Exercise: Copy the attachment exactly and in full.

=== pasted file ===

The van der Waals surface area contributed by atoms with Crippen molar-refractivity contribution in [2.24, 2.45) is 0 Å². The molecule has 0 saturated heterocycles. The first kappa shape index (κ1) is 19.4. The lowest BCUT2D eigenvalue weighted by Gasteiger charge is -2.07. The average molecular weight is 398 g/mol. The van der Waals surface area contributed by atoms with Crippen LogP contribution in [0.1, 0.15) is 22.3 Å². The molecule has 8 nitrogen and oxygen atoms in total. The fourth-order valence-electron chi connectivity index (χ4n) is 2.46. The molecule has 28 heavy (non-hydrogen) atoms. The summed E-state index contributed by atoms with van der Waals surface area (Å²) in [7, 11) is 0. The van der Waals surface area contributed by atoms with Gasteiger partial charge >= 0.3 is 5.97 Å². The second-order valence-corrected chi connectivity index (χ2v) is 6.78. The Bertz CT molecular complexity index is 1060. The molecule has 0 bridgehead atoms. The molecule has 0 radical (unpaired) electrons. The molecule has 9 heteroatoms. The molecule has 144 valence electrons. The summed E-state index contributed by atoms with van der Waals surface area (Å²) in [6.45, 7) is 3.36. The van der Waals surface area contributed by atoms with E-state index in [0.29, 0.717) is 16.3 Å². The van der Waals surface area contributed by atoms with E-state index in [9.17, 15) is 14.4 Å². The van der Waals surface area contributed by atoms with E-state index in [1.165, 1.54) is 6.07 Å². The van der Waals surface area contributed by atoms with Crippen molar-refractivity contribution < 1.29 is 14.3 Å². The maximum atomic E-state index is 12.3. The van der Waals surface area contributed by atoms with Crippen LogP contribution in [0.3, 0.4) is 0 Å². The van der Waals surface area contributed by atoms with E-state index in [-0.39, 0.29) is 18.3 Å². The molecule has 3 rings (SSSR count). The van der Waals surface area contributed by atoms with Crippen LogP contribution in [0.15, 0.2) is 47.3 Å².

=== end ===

The van der Waals surface area contributed by atoms with Crippen molar-refractivity contribution in [2.24, 2.45) is 0 Å². The molecule has 0 saturated heterocycles. The first kappa shape index (κ1) is 19.4. The lowest BCUT2D eigenvalue weighted by Gasteiger charge is -2.07. The average molecular weight is 398 g/mol. The van der Waals surface area contributed by atoms with Crippen LogP contribution in [0.1, 0.15) is 22.3 Å². The molecule has 8 nitrogen and oxygen atoms in total. The fourth-order valence-electron chi connectivity index (χ4n) is 2.46. The molecule has 28 heavy (non-hydrogen) atoms. The summed E-state index contributed by atoms with van der Waals surface area (Å²) in [7, 11) is 0. The van der Waals surface area contributed by atoms with Gasteiger partial charge >= 0.3 is 5.97 Å². The second-order valence-corrected chi connectivity index (χ2v) is 6.78. The Bertz CT molecular complexity index is 1060. The molecule has 0 bridgehead atoms. The molecule has 0 radical (unpaired) electrons. The molecule has 9 heteroatoms. The molecule has 144 valence electrons. The summed E-state index contributed by atoms with van der Waals surface area (Å²) in [6.45, 7) is 3.36. The van der Waals surface area contributed by atoms with E-state index in [0.29, 0.717) is 16.3 Å². The van der Waals surface area contributed by atoms with E-state index in [9.17, 15) is 14.4 Å². The van der Waals surface area contributed by atoms with E-state index in [1.165, 1.54) is 6.07 Å². The van der Waals surface area contributed by atoms with Crippen molar-refractivity contribution < 1.29 is 14.3 Å². The maximum atomic E-state index is 12.3. The van der Waals surface area contributed by atoms with Crippen LogP contribution in [0.3, 0.4) is 0 Å². The van der Waals surface area contributed by atoms with E-state index in [-0.39, 0.29) is 18.3 Å². The molecule has 3 rings (SSSR count). The van der Waals surface area contributed by atoms with Crippen LogP contribution in [0.15, 0.2) is 47.3 Å².